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Eminem releases surprise album, recreates Las Vegas shooting in video calling for changes to gun laws

Rapper Eminem dropped a surprise album shortly after midnight Thursday and used a music video to call for changes to gun laws, recreating scenes from the deadly 2017 Las Vegas mass shooting that left 58 people dead.

"Darkness," one of the 20 tracks on the new album "Music to be Murdered By," appears to show a gunman in his hotel room on the 32nd floor of the Mandalay Bay Resort and Casino before opening fire on the crowd below at the Route 91 Harvest music festival.

The scene takes place in the same setting as the 2017 shooting while lyrics from the Detroit rapper match the eerie scene as Eminem depicts the shooter's inner monologue.

"It's 10:05 p.m. and the curtain starts to go up. And I'm already sweatin' but I'm locked and loaded," he says in the song. "For rapid fire spittin' for all the concertgoers. Scopes for sniper vision, surprise from out of nowhere. As I slide the clip in from inside the hotel."

He continues to describe panic at the concert but notes that a licensed gun owned with no prior convictions has access to vast amounts of ammunition.

"Leanin' out the window, going Keyser Söze. Finger on the trigger, but I'm a licensed owner with no prior convictions, so loss, the sky's the limit," he continues. "So my supplies infinite, strapped like I'm a soldier. Got 'em hopping over walls and climbing fences. Some of them John Travolta, staying alive by inches."

Gunman Stephen Paddock fired from his room into a crowd of concertgoers using an array of weapons, many of which were fitted with bump stocks to increase rate of fire. Authorities said the weapons and ammunition were bought legally.

The FBI concluded its investigation into the 2017 massacre early last year but were unable to determine the gunman's motive. It remains the deadliest mass shooting in United States history.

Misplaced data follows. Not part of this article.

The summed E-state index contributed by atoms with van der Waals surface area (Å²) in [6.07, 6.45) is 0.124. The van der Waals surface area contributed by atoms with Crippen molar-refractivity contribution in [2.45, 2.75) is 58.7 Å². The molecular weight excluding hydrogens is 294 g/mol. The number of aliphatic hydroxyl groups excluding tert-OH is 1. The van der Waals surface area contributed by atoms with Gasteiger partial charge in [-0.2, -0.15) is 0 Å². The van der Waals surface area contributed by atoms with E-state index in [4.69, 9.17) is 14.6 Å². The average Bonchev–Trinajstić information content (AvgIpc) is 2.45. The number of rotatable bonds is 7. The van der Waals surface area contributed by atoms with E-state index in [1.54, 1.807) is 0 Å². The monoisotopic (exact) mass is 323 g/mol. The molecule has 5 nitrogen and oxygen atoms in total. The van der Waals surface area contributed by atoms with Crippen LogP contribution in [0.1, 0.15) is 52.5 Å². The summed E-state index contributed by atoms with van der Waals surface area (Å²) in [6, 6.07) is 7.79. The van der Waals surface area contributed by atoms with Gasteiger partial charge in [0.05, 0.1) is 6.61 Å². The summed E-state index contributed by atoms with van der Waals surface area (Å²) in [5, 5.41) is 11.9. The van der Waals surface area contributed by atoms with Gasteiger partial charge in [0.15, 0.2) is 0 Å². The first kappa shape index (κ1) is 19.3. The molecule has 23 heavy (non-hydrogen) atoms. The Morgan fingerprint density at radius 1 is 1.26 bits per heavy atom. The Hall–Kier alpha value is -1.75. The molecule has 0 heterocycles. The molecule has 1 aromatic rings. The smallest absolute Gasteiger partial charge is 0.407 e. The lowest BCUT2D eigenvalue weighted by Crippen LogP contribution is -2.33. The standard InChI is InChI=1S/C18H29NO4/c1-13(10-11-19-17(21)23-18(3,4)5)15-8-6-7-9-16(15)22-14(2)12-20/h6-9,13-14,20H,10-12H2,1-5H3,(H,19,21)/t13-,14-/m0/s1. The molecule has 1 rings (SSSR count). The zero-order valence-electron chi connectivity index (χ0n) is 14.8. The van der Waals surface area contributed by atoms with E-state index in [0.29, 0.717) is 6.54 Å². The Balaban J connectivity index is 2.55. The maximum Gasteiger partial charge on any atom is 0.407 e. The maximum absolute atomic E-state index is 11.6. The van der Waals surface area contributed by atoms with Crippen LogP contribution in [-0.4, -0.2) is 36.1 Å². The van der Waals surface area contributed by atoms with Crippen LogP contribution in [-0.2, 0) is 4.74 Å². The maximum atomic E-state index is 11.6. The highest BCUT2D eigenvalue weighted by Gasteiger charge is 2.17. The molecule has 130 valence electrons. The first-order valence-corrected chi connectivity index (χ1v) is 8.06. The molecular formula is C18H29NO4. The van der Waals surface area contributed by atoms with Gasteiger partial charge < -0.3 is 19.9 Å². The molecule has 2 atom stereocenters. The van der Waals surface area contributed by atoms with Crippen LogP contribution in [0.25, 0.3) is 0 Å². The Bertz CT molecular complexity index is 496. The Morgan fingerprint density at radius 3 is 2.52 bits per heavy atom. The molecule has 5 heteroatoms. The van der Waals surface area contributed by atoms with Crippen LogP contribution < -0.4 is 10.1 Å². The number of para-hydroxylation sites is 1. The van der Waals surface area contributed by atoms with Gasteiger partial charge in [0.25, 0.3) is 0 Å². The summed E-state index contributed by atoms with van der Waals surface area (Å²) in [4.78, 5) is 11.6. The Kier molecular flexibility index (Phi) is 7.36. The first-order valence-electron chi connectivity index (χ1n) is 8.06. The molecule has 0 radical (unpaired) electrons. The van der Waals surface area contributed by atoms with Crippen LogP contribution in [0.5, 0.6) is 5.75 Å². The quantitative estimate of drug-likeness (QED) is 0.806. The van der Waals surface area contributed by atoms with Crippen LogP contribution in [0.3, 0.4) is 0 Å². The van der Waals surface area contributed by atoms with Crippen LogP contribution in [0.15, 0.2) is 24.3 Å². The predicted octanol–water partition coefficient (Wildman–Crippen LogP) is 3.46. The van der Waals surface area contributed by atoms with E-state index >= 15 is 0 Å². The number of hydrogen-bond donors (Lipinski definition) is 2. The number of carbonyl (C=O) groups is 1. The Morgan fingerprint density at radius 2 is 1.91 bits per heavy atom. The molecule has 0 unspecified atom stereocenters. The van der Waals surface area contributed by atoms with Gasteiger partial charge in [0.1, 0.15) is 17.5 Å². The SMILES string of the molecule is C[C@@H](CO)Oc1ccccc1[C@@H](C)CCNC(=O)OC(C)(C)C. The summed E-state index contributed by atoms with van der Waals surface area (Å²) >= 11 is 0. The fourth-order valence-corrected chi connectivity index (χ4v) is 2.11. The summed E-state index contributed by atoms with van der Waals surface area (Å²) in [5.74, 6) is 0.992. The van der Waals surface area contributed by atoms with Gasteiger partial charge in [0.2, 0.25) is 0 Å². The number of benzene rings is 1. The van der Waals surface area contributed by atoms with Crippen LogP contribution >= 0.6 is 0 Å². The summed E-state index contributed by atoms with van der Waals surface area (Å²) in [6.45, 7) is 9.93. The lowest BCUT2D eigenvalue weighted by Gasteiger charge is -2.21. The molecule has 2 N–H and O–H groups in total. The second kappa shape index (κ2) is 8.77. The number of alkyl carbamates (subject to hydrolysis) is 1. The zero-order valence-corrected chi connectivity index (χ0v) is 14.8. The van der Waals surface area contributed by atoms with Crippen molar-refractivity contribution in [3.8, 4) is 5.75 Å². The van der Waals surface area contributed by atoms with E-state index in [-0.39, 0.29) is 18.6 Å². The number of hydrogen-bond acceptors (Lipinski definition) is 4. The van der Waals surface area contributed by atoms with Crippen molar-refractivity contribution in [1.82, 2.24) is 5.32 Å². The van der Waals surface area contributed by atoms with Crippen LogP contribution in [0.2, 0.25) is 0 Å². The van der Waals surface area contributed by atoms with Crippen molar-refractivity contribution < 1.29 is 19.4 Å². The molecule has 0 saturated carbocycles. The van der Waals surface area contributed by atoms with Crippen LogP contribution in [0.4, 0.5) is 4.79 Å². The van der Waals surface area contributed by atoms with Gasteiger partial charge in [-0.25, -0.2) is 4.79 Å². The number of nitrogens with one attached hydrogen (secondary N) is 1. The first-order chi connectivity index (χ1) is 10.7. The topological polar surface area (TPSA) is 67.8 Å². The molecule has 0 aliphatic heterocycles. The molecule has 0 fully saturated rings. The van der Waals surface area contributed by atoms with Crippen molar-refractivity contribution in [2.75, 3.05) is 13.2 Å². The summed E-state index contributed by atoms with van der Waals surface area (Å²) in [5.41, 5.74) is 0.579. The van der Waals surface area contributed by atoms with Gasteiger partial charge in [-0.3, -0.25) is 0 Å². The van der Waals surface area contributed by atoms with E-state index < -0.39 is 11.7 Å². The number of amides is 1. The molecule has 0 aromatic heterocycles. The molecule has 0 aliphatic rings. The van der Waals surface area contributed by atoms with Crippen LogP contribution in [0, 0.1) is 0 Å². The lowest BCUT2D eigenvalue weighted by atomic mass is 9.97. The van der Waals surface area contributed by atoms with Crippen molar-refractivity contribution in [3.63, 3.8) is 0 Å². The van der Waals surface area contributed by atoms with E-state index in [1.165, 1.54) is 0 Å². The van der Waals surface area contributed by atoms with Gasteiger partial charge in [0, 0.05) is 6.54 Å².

Eminem's music video shows SWAT teams entering the hotel room, and listeners hear breaking news being read out over the fading melody, informing listeners that the shooter killed himself.

It then cuts to show media coverage from other mass shootings, including the 2018 Santa Fe, Texas, high school shooting and the 2018 Capital Gazette newspaper shooting in Annapolis, Md.

"When will this end?" the screen reads at the end of the video. "When enough people care."

It includes a call to action, encouraging viewers to register to vote at vote.gov.

"Make your voice heard and help change gun laws in America," the video reads.

More information is provided on Eminem's website, listing several pro-gun control organizations including the Giffords Law Center, Sandy Hook Promise and March for Our Lives.

The blood-splattered cover art for Eminem's 11th studio album depicts him holding a hatchet and a gun to his head, an ode to Alfred Hitchcock's 1958 album by the same name.

"Inspired by the master, Uncle Alfred," the rapper wrote on Twitter.

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